DAVID CHURCHILL, M.D., F.R.C.P.(C); DAVID BRYANT, Ph.D.; GEORGE FODOR, M.D., Ph.D.; MATTHEW HENRY GAULT, M.D., F.R.C.P.(C), F.A.C.P.
Urolithiasis was the discharge diagnosis for 7.1 per 1000 general hospital separations between 1948 and 1952 in the United States (1). In 1952, 9.5 per 10 000 population required hospitalization for urolithiasis. The incidence ranged from 19.3 per 10 000 in South Carolina to 4.3 per 10 000 in Missouri.
We have examined the relation of drinking water hardness to the incidence of urolithiasis in the United States.
Urolithiasis admissions per 1000 general hospital separations for 46 states from 1948 through 1952 and per 10 000 population for 45 states in 1952 was reported by Boyce and associates (1). Schroeder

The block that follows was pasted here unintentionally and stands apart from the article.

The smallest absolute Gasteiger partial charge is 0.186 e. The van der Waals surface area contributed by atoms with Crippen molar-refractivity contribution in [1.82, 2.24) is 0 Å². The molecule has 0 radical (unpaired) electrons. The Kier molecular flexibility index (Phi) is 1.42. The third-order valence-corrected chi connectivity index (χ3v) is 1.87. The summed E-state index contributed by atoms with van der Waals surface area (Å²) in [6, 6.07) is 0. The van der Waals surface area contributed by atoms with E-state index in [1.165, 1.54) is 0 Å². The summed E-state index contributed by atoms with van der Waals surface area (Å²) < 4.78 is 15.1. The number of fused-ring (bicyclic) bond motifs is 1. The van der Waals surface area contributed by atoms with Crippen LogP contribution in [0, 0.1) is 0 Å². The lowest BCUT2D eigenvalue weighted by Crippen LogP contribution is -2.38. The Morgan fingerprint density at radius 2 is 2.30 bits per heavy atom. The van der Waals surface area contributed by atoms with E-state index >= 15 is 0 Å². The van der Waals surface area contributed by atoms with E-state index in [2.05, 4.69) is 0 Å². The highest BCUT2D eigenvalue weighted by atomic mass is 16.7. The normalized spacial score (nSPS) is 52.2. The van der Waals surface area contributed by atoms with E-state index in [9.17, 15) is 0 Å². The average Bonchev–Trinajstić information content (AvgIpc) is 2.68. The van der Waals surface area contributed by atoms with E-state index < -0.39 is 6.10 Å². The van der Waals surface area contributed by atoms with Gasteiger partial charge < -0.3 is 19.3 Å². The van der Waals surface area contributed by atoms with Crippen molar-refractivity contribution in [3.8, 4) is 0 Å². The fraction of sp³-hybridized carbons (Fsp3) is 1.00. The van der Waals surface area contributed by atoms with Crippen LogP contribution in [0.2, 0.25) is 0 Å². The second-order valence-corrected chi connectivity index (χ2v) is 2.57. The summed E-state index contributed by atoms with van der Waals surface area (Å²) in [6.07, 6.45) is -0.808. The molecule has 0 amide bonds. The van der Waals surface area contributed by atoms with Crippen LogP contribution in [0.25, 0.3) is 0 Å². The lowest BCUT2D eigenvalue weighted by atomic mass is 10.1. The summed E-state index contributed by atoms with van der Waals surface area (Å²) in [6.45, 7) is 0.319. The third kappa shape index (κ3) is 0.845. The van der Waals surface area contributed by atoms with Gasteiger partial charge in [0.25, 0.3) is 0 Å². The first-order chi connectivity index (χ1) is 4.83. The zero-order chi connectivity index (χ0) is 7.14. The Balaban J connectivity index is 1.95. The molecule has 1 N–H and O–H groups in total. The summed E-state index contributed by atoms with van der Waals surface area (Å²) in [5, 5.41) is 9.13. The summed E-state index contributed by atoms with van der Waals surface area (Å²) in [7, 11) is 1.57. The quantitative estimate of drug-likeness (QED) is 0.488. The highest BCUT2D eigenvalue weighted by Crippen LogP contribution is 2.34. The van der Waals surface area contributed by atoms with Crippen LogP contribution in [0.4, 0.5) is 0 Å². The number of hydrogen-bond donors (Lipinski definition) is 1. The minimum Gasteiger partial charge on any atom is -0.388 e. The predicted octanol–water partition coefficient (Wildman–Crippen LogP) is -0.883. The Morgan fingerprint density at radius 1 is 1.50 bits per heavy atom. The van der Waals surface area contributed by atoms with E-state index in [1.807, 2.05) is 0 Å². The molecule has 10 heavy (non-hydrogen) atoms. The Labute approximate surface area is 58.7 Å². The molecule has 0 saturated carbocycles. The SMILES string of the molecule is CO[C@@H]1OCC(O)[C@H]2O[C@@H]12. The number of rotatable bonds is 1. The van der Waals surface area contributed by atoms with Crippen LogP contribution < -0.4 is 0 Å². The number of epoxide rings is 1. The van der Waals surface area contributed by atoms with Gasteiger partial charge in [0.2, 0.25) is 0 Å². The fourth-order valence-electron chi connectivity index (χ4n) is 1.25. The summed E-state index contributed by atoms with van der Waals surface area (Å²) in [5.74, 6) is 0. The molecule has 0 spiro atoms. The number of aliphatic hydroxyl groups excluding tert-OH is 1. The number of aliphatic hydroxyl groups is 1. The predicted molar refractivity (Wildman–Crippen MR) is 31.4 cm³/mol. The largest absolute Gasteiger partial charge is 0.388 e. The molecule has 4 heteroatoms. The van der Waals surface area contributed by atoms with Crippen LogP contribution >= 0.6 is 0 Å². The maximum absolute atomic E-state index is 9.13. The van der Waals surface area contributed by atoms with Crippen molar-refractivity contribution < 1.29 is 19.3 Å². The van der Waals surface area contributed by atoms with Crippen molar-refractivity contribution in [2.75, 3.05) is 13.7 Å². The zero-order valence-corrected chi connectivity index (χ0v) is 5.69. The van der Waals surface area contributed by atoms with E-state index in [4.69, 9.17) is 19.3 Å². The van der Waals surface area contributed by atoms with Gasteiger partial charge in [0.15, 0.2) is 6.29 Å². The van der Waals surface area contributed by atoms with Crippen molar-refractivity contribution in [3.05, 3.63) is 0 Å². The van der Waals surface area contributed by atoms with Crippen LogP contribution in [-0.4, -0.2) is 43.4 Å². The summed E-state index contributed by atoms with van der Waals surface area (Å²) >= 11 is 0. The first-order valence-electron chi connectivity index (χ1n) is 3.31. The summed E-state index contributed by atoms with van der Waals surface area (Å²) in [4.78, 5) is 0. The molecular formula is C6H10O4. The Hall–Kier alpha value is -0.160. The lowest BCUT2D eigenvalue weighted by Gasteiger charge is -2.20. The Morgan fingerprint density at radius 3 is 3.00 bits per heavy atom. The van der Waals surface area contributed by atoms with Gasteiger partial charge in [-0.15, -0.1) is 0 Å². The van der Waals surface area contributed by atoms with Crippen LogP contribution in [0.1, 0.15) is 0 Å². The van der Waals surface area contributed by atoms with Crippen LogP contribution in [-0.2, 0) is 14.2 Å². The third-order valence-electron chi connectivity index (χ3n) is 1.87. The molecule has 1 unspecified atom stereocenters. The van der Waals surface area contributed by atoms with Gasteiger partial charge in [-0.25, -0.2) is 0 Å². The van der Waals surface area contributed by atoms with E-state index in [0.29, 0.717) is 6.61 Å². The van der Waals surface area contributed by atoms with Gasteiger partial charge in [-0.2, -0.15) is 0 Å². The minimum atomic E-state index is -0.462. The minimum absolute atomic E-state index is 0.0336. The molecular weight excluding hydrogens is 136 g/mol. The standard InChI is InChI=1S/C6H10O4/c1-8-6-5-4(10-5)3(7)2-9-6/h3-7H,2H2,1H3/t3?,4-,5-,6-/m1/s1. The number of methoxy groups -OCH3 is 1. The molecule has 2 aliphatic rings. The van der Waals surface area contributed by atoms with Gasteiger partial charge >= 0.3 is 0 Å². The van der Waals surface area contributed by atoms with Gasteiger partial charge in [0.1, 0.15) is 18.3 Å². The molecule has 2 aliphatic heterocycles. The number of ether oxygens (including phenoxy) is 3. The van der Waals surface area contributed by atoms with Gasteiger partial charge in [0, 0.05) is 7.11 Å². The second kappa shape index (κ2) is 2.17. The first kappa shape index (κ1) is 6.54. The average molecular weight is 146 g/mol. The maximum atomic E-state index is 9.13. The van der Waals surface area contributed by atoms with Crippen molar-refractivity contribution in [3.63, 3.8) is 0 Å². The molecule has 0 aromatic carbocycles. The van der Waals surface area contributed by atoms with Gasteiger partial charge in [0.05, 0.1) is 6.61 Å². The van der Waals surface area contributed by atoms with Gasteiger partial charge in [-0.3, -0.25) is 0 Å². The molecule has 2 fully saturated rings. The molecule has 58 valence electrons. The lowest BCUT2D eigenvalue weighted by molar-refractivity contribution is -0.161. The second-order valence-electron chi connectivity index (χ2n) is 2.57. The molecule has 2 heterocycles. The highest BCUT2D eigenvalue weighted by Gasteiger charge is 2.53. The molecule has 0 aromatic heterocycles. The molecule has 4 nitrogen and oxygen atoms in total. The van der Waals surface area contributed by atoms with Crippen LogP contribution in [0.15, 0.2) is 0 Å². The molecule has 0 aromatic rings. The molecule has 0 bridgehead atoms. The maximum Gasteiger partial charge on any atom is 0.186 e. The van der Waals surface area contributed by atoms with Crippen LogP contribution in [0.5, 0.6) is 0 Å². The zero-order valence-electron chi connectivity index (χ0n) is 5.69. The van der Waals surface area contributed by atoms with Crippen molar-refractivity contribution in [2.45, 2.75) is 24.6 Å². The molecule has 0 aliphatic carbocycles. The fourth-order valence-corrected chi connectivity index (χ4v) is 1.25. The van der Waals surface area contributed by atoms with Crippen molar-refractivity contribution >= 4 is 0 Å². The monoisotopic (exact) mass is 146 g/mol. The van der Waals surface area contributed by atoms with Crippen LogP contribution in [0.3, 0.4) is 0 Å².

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CHURCHILL D, BRYANT D, FODOR G, GAULT MH. Drinking Water Hardness and Urolithiasis. Ann Intern Med. 1978;88:513–514. doi: 10.7326/0003-4819-88-4-513
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Published: Ann Intern Med. 1978;88(4):513-514.
Nephrolithiasis, Nephrology, Urological Disorders.
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Print ISSN: 0003-4819 | Online ISSN: 1539-3704
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